- Scientists report they have made meaningful progress in unravelling one of the most enigmatic phenomena in physics – superconductivity.
- The work revolves around the measurement of the “Loschmidt amplitude,” a fundamental quantum concept that is an integral part of fault tolerant quantum computing.
- The findings hint at the future of quantum computing-guided research that can tackle problems and open up scientific pathways that are impossible for classical devices.
Quantum researchers and companies are busy applying quantum computers to important use cases and striving toward practical quantum computing — and there’s nothing wrong with that.
But quantum computers may open up computational routes to the unknown unknowns, uses that have scarcely been imagined and ones that could pry the lid off of nature’s deepest mysteries.
A team of scientists say they may have made a major advance in just that direction, according to a Quantinuum blog post.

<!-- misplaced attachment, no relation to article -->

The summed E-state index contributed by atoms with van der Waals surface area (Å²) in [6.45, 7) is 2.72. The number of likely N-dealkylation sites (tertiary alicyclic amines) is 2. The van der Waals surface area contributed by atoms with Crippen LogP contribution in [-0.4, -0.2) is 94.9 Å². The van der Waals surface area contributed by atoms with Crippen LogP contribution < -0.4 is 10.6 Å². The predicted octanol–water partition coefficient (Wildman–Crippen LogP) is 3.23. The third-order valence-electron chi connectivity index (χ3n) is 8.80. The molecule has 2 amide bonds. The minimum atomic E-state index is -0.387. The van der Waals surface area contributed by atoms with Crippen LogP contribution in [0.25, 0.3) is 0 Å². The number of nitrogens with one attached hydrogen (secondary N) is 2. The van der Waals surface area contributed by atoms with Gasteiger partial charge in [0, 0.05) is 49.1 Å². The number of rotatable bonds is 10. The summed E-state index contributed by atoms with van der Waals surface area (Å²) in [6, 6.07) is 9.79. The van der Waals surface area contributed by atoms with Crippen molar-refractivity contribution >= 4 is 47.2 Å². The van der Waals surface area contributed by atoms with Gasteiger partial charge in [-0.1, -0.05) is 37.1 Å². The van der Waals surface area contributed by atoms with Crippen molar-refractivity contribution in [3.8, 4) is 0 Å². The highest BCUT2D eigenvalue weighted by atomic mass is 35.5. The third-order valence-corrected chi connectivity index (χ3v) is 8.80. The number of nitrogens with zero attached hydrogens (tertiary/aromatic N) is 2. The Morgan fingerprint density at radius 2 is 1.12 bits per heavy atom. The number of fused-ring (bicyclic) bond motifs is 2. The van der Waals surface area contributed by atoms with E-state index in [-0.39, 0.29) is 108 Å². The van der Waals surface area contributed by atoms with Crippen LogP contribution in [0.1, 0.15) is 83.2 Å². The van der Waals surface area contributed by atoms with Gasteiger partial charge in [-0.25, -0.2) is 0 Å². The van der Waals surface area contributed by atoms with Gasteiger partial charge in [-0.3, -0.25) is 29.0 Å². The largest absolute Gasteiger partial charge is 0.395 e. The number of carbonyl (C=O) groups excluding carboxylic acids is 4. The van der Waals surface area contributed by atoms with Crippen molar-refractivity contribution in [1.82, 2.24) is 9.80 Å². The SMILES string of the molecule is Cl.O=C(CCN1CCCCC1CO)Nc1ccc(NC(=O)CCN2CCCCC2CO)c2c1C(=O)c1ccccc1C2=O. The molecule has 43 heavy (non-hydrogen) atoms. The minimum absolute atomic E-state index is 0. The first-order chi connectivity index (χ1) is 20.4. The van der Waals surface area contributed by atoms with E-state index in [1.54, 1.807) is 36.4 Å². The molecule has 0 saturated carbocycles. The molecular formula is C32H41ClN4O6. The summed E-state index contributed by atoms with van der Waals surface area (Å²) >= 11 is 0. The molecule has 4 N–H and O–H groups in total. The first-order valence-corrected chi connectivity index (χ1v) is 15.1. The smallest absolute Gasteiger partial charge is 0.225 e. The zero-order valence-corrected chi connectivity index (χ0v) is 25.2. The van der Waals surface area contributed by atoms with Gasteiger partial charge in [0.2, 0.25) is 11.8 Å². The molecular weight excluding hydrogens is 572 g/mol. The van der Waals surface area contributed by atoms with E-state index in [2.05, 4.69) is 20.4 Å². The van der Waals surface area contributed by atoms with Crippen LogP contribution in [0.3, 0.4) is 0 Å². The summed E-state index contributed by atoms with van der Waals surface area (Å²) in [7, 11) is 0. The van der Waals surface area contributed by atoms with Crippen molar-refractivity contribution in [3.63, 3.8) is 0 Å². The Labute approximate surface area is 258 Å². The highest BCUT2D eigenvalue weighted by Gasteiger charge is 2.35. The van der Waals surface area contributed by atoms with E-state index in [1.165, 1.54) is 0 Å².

In a recent study posted on the pre-print server ArXiv, a team of scientists from Quantinuum, the National Institute of Standards and Technology (NIST), and the University of Maryland report progress in unraveling one of the most enigmatic phenomena in physics – superconductivity. Their work, made possible by the high fidelity all to all connectivity of Quantinuum’s H2-1 trapped-ion quantum computer, revolves around the measurement of the “Loschmidt amplitude,” a fundamental – and notoriously hard to implement – quantum concept that quantifies changes in a quantum system over time.